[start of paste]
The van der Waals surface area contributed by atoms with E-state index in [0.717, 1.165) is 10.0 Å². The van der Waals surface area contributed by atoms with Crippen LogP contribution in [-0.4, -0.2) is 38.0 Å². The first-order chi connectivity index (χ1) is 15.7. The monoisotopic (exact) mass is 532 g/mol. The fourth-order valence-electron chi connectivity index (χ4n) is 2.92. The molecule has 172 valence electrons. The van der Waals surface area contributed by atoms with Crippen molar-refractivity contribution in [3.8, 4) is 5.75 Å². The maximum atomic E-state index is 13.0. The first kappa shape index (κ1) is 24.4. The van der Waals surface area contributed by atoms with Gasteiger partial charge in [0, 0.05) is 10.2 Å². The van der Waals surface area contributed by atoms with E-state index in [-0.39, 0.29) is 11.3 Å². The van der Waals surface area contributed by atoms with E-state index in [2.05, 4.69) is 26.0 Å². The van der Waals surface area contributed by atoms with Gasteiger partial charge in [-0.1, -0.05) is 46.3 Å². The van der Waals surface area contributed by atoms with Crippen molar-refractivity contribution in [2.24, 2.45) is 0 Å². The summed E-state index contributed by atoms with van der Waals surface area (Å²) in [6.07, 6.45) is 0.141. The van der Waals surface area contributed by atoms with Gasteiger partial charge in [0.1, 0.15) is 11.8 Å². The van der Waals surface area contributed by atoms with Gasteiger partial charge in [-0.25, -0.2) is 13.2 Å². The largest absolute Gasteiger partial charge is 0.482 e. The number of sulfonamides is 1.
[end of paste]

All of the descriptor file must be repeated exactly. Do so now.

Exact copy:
The van der Waals surface area contributed by atoms with E-state index in [0.717, 1.165) is 10.0 Å². The van der Waals surface area contributed by atoms with Crippen LogP contribution in [-0.4, -0.2) is 38.0 Å². The first-order chi connectivity index (χ1) is 15.7. The monoisotopic (exact) mass is 532 g/mol. The fourth-order valence-electron chi connectivity index (χ4n) is 2.92. The molecule has 172 valence electrons. The van der Waals surface area contributed by atoms with Crippen molar-refractivity contribution in [3.8, 4) is 5.75 Å². The maximum atomic E-state index is 13.0. The first kappa shape index (κ1) is 24.4. The van der Waals surface area contributed by atoms with Gasteiger partial charge in [0, 0.05) is 10.2 Å². The van der Waals surface area contributed by atoms with E-state index in [-0.39, 0.29) is 11.3 Å². The van der Waals surface area contributed by atoms with E-state index in [2.05, 4.69) is 26.0 Å². The van der Waals surface area contributed by atoms with Gasteiger partial charge in [-0.1, -0.05) is 46.3 Å². The van der Waals surface area contributed by atoms with Crippen molar-refractivity contribution in [2.24, 2.45) is 0 Å². The summed E-state index contributed by atoms with van der Waals surface area (Å²) in [6.07, 6.45) is 0.141. The van der Waals surface area contributed by atoms with Gasteiger partial charge in [0.1, 0.15) is 11.8 Å². The van der Waals surface area contributed by atoms with Gasteiger partial charge in [-0.25, -0.2) is 13.2 Å². The largest absolute Gasteiger partial charge is 0.482 e. The number of sulfonamides is 1.